29 May 2020
China slaps punitive tariff on Australian barley
Australia | After China hit Australian barley exports with a tariff of up to 80 percent on 11 May 2020, the agriculture minister, David Littleproud, declared “there is no trade war”.
He denied that the tariff was linked to Australia’s push for an independent inquiry into the origins and handling of covid-19 that had found widespread international support. China is only willing to back a World Health Organisation (WHO) review, once the pandemic is over.
Simon Birmingham, Australia’s trade minister, said on 12 May he was “deeply disappointed” by Beijing’s decision to impose the duties, effective for five years.
Farmers are worried
Australian farmers fear the tariff could cripple an AUD 2 billion (USD 1.3 billion) a year industry. China alone used to cover half of Australia’s barley exports. The move came less than a week after China suspended imports of red meat from four Australian abattoirs, citing inspection and quarantine concerns.
China’s Ministry of Commerce confirmed on 11 May it would impose 73.6 percent anti-dumping and 6.9 percent anti-subsidy duties on Australian barley from 19 May, saying the imports had “materially damaged” its domestic industry.
The decision followed an 18-month Chinese investigation into claims by Beijing that Australia dumped barley into China, where it is used to make beer and to feed livestock.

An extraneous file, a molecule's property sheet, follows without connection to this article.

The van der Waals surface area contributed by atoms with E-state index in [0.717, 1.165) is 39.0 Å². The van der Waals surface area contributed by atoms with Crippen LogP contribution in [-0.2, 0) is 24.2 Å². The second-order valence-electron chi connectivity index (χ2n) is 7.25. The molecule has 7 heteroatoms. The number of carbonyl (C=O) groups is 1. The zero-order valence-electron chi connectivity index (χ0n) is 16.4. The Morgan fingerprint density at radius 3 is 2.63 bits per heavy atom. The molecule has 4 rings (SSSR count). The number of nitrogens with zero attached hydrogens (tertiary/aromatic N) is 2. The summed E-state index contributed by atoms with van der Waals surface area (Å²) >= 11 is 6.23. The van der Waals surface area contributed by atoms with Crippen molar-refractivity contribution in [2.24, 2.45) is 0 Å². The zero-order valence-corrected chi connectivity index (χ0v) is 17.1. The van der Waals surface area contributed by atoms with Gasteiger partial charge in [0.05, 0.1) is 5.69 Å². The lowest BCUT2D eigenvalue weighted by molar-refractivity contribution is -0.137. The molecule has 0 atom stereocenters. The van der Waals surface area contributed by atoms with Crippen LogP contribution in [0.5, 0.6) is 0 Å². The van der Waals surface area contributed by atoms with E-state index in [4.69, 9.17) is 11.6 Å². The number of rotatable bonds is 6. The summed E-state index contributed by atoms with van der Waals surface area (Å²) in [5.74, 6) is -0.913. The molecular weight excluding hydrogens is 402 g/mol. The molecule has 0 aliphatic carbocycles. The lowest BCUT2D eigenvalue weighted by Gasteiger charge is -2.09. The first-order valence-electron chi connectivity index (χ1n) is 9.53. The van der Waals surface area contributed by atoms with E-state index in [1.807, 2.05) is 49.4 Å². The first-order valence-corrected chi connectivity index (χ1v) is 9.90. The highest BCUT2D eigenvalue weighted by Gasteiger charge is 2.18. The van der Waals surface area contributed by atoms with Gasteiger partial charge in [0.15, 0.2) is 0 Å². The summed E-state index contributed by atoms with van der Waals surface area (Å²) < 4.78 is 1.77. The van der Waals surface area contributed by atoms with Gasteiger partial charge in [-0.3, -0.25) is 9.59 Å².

For its part, Australia has threatened to appeal to the World Trade Organisation (WTO).
Don’t bite the hand that feeds you
Foreign policy experts predict more action from Beijing, and warn that news of the barley tariff will send a message to Chinese firms that Australia is not a “friendly” or reliable country to import from. This could impact the decision to buy Australian goods across several industries.
China is Australia’s major export market. Australia exports more to it than to its five next biggest markets combined. Its four largest exports to China are AUD 63 billion worth of iron ore, AUD 16 billion of natural gas, AUD 14 billion of coal plus AUD 12 billion spent by international students studying in Australia.
Australia’s income from educating Chinese students is bound to shrink rapidly as fewer people will venture abroad because of the pandemic.
The Economist newspaper points out that the huge scale of trade gives China ample opportunity to inflict further harm on Australia. This underlines Australia’s conundrum: it cannot treat China like an easy export market while airing political grievances.